Mr. Rutledge, 63, stormed to the front of the pack after closing his company’s mega-merger, a $65 billion takeover of Time Warner and a smaller competitor.
For that, he got a big bump in pay. The year before, his compensation totaled $16.4 million.
This past March, Mr. Rutledge met with Mr. Trump in the Oval Office. The president lavished him with praise for a plan to add 20,000 jobs, although the broad outlines of that initiative had been laid out nearly two years earlier, when the merger was first announced.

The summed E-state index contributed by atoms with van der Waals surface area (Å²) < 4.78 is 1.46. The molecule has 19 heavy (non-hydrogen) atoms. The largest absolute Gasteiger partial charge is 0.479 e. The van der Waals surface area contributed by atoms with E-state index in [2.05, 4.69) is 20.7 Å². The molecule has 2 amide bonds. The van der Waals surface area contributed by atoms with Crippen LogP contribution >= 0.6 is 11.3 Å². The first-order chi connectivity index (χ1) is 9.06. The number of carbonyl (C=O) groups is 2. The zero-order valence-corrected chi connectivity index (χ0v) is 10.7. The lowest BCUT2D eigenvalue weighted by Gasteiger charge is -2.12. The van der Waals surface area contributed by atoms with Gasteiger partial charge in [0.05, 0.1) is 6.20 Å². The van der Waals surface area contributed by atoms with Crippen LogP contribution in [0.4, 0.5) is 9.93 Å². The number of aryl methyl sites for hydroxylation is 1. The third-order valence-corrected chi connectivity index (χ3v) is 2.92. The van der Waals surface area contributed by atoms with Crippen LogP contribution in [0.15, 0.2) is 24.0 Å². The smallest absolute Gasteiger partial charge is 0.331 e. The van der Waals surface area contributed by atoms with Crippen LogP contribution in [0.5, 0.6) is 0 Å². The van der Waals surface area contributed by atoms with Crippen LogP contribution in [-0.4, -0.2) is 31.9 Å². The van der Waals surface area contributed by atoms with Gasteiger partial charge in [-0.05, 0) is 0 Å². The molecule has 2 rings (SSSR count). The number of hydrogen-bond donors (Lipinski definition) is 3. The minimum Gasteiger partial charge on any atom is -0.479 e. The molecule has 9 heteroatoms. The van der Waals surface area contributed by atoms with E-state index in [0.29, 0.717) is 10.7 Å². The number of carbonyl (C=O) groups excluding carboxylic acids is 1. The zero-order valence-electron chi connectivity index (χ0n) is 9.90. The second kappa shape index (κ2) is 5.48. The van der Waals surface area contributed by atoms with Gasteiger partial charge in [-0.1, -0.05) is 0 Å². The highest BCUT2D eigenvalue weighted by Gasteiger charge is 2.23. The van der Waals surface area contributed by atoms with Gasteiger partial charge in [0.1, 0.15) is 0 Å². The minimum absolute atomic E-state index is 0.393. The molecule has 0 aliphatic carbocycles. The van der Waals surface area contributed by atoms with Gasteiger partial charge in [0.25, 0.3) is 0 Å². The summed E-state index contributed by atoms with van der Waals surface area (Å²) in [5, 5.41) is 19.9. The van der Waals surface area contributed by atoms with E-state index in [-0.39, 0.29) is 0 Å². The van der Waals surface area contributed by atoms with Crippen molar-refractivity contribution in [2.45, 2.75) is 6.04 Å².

This combination — the gains in pay for chief executives, the president’s pledge to deregulate and cut corporate tax rates — sets the stage for perhaps the most consequential moment for corporate governance since the financial crisis of 2008. Rising executive compensation only widens the gap between top executives and most American workers. Mr. Rutledge, for instance, made 2,617 times the average American worker’s salary of $37,632, according to figures maintained by the A.F.L.-C.I.O.